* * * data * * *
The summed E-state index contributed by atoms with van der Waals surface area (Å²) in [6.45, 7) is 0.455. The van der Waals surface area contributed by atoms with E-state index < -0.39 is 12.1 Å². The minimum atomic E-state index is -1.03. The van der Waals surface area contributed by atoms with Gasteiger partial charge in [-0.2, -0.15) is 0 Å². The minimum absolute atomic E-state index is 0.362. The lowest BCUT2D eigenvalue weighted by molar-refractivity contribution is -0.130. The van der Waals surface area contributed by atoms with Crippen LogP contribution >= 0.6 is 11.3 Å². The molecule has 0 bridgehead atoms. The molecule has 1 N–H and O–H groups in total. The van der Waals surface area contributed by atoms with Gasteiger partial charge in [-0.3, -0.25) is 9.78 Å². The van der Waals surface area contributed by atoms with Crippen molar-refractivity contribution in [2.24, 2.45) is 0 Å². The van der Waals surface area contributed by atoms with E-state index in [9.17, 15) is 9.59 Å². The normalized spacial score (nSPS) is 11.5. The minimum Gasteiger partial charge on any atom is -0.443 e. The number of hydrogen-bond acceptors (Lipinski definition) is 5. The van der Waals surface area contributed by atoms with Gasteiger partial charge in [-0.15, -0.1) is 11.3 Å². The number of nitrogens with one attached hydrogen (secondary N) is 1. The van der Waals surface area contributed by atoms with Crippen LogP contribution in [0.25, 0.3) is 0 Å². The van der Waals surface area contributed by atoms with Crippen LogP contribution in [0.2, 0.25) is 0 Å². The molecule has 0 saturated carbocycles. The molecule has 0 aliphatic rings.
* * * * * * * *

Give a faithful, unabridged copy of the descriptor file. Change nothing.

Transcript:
The summed E-state index contributed by atoms with van der Waals surface area (Å²) in [6.45, 7) is 0.455. The van der Waals surface area contributed by atoms with E-state index < -0.39 is 12.1 Å². The minimum atomic E-state index is -1.03. The van der Waals surface area contributed by atoms with Gasteiger partial charge in [-0.2, -0.15) is 0 Å². The minimum absolute atomic E-state index is 0.362. The lowest BCUT2D eigenvalue weighted by molar-refractivity contribution is -0.130. The van der Waals surface area contributed by atoms with Crippen LogP contribution >= 0.6 is 11.3 Å². The molecule has 0 bridgehead atoms. The molecule has 1 N–H and O–H groups in total. The van der Waals surface area contributed by atoms with Gasteiger partial charge in [-0.3, -0.25) is 9.78 Å². The van der Waals surface area contributed by atoms with Crippen molar-refractivity contribution in [2.24, 2.45) is 0 Å². The van der Waals surface area contributed by atoms with E-state index in [9.17, 15) is 9.59 Å². The normalized spacial score (nSPS) is 11.5. The minimum Gasteiger partial charge on any atom is -0.443 e. The number of hydrogen-bond acceptors (Lipinski definition) is 5. The van der Waals surface area contributed by atoms with Gasteiger partial charge in [-0.15, -0.1) is 11.3 Å². The number of nitrogens with one attached hydrogen (secondary N) is 1. The van der Waals surface area contributed by atoms with Crippen LogP contribution in [0.25, 0.3) is 0 Å². The van der Waals surface area contributed by atoms with Crippen LogP contribution in [0.2, 0.25) is 0 Å². The molecule has 0 saturated carbocycles. The molecule has 0 aliphatic rings.